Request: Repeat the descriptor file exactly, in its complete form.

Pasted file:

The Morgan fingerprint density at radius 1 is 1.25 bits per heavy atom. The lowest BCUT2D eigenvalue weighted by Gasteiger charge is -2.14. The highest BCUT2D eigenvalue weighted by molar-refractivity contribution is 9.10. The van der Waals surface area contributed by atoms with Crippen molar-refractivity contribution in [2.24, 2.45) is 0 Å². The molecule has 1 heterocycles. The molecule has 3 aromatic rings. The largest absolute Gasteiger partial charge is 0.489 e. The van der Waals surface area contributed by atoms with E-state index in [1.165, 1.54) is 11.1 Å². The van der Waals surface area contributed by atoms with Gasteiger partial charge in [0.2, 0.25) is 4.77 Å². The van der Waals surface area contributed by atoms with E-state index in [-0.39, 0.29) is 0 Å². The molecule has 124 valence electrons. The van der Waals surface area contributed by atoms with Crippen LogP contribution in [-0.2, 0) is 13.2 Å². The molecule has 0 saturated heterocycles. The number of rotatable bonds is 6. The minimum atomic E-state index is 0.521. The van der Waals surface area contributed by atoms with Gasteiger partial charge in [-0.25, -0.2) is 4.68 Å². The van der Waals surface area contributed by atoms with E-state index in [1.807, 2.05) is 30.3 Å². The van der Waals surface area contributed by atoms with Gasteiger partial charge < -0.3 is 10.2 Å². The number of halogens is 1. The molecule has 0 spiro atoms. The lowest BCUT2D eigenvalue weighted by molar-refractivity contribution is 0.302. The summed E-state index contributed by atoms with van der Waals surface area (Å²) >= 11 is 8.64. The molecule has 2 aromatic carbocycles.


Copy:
The Morgan fingerprint density at radius 1 is 1.25 bits per heavy atom. The lowest BCUT2D eigenvalue weighted by Gasteiger charge is -2.14. The highest BCUT2D eigenvalue weighted by molar-refractivity contribution is 9.10. The van der Waals surface area contributed by atoms with Crippen molar-refractivity contribution in [2.24, 2.45) is 0 Å². The molecule has 1 heterocycles. The molecule has 3 aromatic rings. The largest absolute Gasteiger partial charge is 0.489 e. The van der Waals surface area contributed by atoms with E-state index in [1.165, 1.54) is 11.1 Å². The van der Waals surface area contributed by atoms with Gasteiger partial charge in [0.2, 0.25) is 4.77 Å². The van der Waals surface area contributed by atoms with E-state index in [-0.39, 0.29) is 0 Å². The molecule has 124 valence electrons. The van der Waals surface area contributed by atoms with Crippen LogP contribution in [-0.2, 0) is 13.2 Å². The molecule has 0 saturated heterocycles. The number of rotatable bonds is 6. The minimum atomic E-state index is 0.521. The van der Waals surface area contributed by atoms with Gasteiger partial charge in [-0.25, -0.2) is 4.68 Å². The van der Waals surface area contributed by atoms with E-state index in [1.807, 2.05) is 30.3 Å². The van der Waals surface area contributed by atoms with Gasteiger partial charge < -0.3 is 10.2 Å². The number of halogens is 1. The molecule has 0 spiro atoms. The lowest BCUT2D eigenvalue weighted by molar-refractivity contribution is 0.302. The summed E-state index contributed by atoms with van der Waals surface area (Å²) >= 11 is 8.64. The molecule has 2 aromatic carbocycles.